The colleges, scattered across reservations in seven Western states and Canada, were founded in the past 20 years as a bridge between reservation schooling and off-reservation colleges. Before they opened, more than 90 percent of native American college students dropped out by the end of their freshman year. The Indian colleges have turned that number around. The schools' current enrollment is about 4,200; they have graduated about 7,000 in the past five years. A 1982 study in North Dakota showed that almost 90 percent of students who transferred to four-year schools from Indian colleges completed their degrees. The Carnegie Foundation for the Advancement of Teaching, which is conducting a formal study of the colleges for publication later this year, found similar results.
``These are colleges that are quite invisible,'' says Dr. Vito Perrone, vice-president of the foundation and an expert on American Indian education. ``But there is no question that as a result of those institutions and the kind of values they promote, a larger number of young men and women have entered college and ... returned to their communities to make significant contributions.''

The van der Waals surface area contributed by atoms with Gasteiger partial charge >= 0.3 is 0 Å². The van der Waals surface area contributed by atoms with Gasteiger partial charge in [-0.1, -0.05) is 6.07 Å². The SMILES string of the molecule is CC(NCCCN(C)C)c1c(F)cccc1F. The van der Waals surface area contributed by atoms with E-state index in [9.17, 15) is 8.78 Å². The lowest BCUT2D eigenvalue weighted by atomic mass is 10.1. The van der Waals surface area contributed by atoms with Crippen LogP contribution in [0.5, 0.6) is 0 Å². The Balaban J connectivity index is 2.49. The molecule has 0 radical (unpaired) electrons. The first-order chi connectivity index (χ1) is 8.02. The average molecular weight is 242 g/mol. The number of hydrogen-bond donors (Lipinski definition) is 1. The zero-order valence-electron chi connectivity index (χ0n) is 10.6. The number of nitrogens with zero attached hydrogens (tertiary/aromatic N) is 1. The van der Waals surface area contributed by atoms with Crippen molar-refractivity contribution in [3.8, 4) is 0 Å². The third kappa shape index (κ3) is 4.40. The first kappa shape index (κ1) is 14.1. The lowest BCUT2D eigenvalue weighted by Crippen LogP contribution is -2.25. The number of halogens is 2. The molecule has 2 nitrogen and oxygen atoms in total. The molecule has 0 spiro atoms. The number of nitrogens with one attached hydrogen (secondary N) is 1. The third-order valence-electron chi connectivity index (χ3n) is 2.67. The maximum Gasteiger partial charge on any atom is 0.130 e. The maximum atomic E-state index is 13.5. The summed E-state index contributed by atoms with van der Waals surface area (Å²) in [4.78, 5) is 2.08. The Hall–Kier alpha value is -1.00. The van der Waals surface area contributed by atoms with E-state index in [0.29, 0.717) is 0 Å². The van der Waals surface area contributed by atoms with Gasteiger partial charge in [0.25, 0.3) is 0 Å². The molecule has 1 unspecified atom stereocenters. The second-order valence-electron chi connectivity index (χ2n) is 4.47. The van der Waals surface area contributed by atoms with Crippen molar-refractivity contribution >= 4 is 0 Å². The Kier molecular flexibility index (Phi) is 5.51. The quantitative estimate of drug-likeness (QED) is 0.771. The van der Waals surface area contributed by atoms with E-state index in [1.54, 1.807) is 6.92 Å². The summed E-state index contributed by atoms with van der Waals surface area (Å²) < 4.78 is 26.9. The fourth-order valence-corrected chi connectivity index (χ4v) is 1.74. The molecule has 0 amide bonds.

Sinte Gleska College is a small jumble of scavenged buildings and houses. It is named for Chief Spotted Tail, a Sioux leader who believed that Indians should learn to function in white society without sacrificing their own heritage. Classes are held in renovated trailers; the administration works in a condemned building. ``These buildings don't look like much from the outside,'' says Lionel Bordeaux, the college's president of 15 years. ``But step inside and you can feel the pulse.''